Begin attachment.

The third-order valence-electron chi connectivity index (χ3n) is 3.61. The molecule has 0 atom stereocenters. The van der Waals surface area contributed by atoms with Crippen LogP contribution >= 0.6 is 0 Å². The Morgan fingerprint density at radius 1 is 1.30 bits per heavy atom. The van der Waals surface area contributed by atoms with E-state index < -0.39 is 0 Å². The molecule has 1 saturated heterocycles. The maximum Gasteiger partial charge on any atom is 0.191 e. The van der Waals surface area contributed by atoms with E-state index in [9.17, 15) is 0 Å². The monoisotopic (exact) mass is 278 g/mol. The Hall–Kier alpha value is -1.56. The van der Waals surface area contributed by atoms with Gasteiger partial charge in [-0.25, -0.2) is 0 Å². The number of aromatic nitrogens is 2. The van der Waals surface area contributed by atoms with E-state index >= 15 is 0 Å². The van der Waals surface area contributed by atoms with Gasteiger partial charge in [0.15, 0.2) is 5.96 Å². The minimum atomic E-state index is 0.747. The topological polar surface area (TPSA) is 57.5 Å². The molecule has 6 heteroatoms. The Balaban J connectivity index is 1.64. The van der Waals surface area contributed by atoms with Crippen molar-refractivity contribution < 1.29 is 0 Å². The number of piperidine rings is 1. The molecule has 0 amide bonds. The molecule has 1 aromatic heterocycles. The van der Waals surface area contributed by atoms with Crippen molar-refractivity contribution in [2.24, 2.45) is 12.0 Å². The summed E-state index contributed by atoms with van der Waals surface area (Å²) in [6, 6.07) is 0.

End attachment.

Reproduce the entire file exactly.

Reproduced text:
The third-order valence-electron chi connectivity index (χ3n) is 3.61. The molecule has 0 atom stereocenters. The van der Waals surface area contributed by atoms with Crippen LogP contribution >= 0.6 is 0 Å². The Morgan fingerprint density at radius 1 is 1.30 bits per heavy atom. The van der Waals surface area contributed by atoms with E-state index < -0.39 is 0 Å². The molecule has 1 saturated heterocycles. The maximum Gasteiger partial charge on any atom is 0.191 e. The van der Waals surface area contributed by atoms with E-state index in [9.17, 15) is 0 Å². The monoisotopic (exact) mass is 278 g/mol. The Hall–Kier alpha value is -1.56. The van der Waals surface area contributed by atoms with Gasteiger partial charge in [-0.25, -0.2) is 0 Å². The number of aromatic nitrogens is 2. The van der Waals surface area contributed by atoms with E-state index >= 15 is 0 Å². The van der Waals surface area contributed by atoms with Gasteiger partial charge in [0.15, 0.2) is 5.96 Å². The minimum atomic E-state index is 0.747. The topological polar surface area (TPSA) is 57.5 Å². The molecule has 6 heteroatoms. The Balaban J connectivity index is 1.64. The van der Waals surface area contributed by atoms with Crippen molar-refractivity contribution < 1.29 is 0 Å². The number of piperidine rings is 1. The molecule has 0 amide bonds. The molecule has 1 aromatic heterocycles. The van der Waals surface area contributed by atoms with Crippen molar-refractivity contribution in [2.24, 2.45) is 12.0 Å². The summed E-state index contributed by atoms with van der Waals surface area (Å²) in [6, 6.07) is 0.